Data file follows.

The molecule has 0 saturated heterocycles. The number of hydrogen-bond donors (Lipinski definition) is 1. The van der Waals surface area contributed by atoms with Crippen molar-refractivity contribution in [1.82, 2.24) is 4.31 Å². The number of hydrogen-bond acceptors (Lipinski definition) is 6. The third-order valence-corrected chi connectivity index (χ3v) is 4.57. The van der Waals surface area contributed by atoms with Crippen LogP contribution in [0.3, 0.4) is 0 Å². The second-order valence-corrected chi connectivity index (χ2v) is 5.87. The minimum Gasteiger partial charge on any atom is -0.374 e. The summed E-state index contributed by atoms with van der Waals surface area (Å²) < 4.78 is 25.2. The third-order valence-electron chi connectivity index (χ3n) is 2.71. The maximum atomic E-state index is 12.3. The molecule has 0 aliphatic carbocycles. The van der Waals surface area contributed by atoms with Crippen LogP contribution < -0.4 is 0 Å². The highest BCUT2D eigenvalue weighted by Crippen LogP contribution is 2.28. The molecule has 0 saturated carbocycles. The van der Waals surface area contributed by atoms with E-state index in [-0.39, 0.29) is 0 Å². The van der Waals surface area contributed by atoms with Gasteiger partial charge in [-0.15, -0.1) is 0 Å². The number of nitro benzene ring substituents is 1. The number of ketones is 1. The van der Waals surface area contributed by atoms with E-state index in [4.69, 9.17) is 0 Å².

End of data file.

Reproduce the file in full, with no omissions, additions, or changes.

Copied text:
The molecule has 0 saturated heterocycles. The number of hydrogen-bond donors (Lipinski definition) is 1. The van der Waals surface area contributed by atoms with Crippen molar-refractivity contribution in [1.82, 2.24) is 4.31 Å². The number of hydrogen-bond acceptors (Lipinski definition) is 6. The third-order valence-corrected chi connectivity index (χ3v) is 4.57. The van der Waals surface area contributed by atoms with Crippen LogP contribution in [0.3, 0.4) is 0 Å². The second-order valence-corrected chi connectivity index (χ2v) is 5.87. The minimum Gasteiger partial charge on any atom is -0.374 e. The summed E-state index contributed by atoms with van der Waals surface area (Å²) < 4.78 is 25.2. The third-order valence-electron chi connectivity index (χ3n) is 2.71. The maximum atomic E-state index is 12.3. The molecule has 0 aliphatic carbocycles. The van der Waals surface area contributed by atoms with Crippen LogP contribution < -0.4 is 0 Å². The highest BCUT2D eigenvalue weighted by Crippen LogP contribution is 2.28. The molecule has 0 saturated carbocycles. The van der Waals surface area contributed by atoms with E-state index in [-0.39, 0.29) is 0 Å². The van der Waals surface area contributed by atoms with Gasteiger partial charge in [-0.15, -0.1) is 0 Å². The number of nitro benzene ring substituents is 1. The number of ketones is 1. The van der Waals surface area contributed by atoms with E-state index in [4.69, 9.17) is 0 Å².